Most Attractive Commodities Are Benefiting From QE2
Haven't we seen this movie before? The economy enters a recession; we have a bear market, the Fed cuts interest rates drastically flooding the global financial system with cash, and commodity prices begin to soar.
In the United States, the Fed has a handy way to ignore rising commodity prices, something they call core inflation. While most of us eat, drive, and heat our homes, the Fed excludes food and energy from its core inflation reading to remove "volatile" components of the inflation equation.
A March 3 Financial Times article touched on the Fed's current focus in terms of inflation and monetary policy - the key points related to the commodity markets are below:
- Most members of the Fed's rate-setting Federal Open Market Committee have remained steadfast in their preference for looking at core inflation.
- Core consumer prices, excluding food and energy, were up by 1% vs. a year ago in January, while the headline index rose by 1.6%.
- "The Fed remains focused on core inflation at the consumer level, which it thinks will be restrained by high unemployment, and largely dismisses higher food, energy, and commodity prices," said John Ryding, chief economist at RDQ Economics.
The Fed carries our monetary policies, including quantitative easing, by giving freshly printed cash to the network of eighteen primary dealers in exchange for bonds in the dealer's inventory. Since the real world implementation of monetary policy, including QE2, floods the global financial system with cash, it is easy to understand how some of this money finds its way into the global commodity markets. Since we believe the Fed's role in today's asset markets is more significant than even what is perceived by experienced investors, we published a series of articles on Quantitative Easing and Asset Price Inflation in October 2010. Since then, commodity prices have surged. Understanding what QE is and how it works can help you make better investment decisions.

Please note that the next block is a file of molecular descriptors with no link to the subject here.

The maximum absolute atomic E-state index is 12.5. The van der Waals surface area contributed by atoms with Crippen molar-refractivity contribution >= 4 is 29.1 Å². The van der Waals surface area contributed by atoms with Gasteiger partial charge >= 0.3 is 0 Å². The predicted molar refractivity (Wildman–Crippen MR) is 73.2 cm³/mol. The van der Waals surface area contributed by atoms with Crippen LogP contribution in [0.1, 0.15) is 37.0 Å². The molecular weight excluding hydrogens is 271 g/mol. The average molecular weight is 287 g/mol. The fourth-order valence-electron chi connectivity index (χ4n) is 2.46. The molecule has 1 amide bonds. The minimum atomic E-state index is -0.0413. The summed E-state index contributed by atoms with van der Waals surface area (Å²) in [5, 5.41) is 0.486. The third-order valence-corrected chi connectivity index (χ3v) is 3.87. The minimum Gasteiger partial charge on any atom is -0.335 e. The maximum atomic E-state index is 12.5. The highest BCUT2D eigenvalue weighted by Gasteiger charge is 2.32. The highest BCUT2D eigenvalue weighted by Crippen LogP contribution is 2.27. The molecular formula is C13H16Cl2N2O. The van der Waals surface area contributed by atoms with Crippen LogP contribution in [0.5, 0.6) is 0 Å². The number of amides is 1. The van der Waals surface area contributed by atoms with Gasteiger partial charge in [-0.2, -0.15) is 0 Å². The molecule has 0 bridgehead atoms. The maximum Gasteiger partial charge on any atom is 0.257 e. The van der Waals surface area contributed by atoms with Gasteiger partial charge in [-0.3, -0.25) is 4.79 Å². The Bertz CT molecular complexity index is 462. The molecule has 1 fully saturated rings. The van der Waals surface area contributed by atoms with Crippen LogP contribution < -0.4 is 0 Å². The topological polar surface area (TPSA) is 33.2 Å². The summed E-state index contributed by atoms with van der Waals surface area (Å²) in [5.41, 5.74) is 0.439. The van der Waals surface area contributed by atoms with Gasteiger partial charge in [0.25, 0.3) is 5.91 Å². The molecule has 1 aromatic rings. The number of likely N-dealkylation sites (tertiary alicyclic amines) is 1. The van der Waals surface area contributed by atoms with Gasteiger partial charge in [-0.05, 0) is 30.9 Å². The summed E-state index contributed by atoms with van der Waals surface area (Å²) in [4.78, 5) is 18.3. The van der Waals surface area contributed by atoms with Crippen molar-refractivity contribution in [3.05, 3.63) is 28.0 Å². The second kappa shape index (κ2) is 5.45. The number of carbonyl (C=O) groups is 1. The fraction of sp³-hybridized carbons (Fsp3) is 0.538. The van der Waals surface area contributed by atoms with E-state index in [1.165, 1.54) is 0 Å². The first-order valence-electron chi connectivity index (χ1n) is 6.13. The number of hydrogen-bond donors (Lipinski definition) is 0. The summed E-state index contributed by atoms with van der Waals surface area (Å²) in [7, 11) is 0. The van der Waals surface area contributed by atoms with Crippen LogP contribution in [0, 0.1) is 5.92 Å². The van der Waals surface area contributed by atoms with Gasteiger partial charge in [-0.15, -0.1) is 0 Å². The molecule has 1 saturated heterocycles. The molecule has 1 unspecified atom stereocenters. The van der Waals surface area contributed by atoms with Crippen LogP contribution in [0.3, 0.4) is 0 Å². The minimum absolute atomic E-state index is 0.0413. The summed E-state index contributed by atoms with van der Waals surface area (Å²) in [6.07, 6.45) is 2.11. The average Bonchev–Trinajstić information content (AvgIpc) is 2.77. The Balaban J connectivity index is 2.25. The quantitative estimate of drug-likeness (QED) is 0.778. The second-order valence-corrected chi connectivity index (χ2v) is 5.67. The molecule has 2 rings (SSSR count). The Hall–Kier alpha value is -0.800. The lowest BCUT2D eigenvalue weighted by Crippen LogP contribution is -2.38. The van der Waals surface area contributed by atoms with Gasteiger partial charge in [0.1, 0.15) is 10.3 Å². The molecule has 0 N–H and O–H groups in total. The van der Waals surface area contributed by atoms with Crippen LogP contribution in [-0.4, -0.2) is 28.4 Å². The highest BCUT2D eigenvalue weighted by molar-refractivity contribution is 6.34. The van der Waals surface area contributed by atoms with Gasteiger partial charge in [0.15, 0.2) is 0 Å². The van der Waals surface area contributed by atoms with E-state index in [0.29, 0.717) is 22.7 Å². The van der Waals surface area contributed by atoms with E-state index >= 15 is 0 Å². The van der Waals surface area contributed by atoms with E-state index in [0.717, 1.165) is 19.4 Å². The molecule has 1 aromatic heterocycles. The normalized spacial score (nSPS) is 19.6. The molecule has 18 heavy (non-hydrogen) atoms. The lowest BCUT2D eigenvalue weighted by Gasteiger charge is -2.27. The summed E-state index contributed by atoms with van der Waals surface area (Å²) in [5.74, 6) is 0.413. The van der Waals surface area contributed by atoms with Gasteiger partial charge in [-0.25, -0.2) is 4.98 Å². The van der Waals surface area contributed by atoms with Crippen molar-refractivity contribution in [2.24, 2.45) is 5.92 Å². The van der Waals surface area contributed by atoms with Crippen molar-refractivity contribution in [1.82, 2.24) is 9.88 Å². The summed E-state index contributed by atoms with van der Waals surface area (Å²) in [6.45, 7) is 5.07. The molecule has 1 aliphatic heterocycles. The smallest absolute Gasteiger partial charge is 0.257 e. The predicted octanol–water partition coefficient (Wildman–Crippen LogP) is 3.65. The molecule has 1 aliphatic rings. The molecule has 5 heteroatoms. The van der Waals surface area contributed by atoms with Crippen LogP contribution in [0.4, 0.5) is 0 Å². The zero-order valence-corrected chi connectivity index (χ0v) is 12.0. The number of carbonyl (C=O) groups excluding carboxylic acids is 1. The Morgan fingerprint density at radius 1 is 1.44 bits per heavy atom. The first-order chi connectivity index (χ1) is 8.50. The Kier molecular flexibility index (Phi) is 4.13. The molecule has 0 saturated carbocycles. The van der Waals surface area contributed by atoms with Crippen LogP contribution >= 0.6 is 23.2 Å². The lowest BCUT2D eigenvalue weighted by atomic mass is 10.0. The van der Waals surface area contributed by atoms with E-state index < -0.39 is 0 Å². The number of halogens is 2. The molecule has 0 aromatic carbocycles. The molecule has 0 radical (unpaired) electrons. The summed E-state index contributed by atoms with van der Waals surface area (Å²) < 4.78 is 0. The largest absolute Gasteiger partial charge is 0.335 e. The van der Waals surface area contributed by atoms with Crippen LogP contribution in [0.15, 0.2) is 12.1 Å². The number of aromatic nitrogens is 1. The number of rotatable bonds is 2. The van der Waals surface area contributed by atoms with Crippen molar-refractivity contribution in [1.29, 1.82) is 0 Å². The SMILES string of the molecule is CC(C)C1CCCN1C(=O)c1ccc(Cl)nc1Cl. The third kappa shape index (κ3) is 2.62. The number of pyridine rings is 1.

If excess liquidity is making its way through the global financial system, it is helpful to know where the majority of funds are flowing in the commodity complex. Ciovacco Capital's proprietary asset classing ranking models compare 220 different investment options around the globe, across market sectors, and numerous asset classes, including commodities. Using liquid ETFs as a proxy for the underlying commodities, how do commodity investments compare head-to-head in terms of their outlook for the next three-to-twelve months? The table below shows the results for our March 1 rankings.
While we are not out of the correction woods yet relative to the short-term, as we outlined on March 3, we believe the longer-term outlook for risk and inflation-friendly assets, including commodities is postive.
From a fundamental perspective, the primary drivers of these commodity markets are related to increased demand as the global economy expands and the attractiveness as a hedge against the loss of purchasing power caused by "at-the-checkout" inflation. Below are some specifics related to each commodity or investment:
- DBC gives investors exposure to a wide variety of commodities, from zinc to heating oil. With global GDP expected to grow in 2011 and 2012, the demand for commodities should continue to be robust.
- Silver (SLV) is the economically-sensitive precious metal cousin to gold. Silver has more real-world uses than gold, including electrical and chemical applications.
- Agriculture (DBA) can benefit from rising populations and migrations from the lower to middle class, which are becoming more common in Asia as people move from rural areas to cities.
- Gold (GLD) is more attractive than silver when concerns mount related to the economy, geopolitical tensions, and the financial markets. Gold is also attractive to global central bankers and individuals who are concerned about the Fed's overworked printing presses.
- According to the USGS, copper (JJC) is used in building construction, power generation and transmission, electronic product manufacturing, and the production of industrial machinery and transportation vehicles. Copper wiring and plumbing are integral to the appliances, heating and cooling systems, and telecommunications links used every day in homes and businesses. Copper is an essential component in the motors, wiring, radiators, connectors, brakes, and bearings used in cars and trucks.
One of the primary fundamental drivers of the commodity markets is the Fed's loose policies. Ten-month relative strength, where we chart a commodity's performance relative to the S&P 500, is one of the inputs in our asset class ranking system. The ten-month relative strength charts below give us a good visual indication of which markets are benefiting most from QE2 and near-zero interest rates.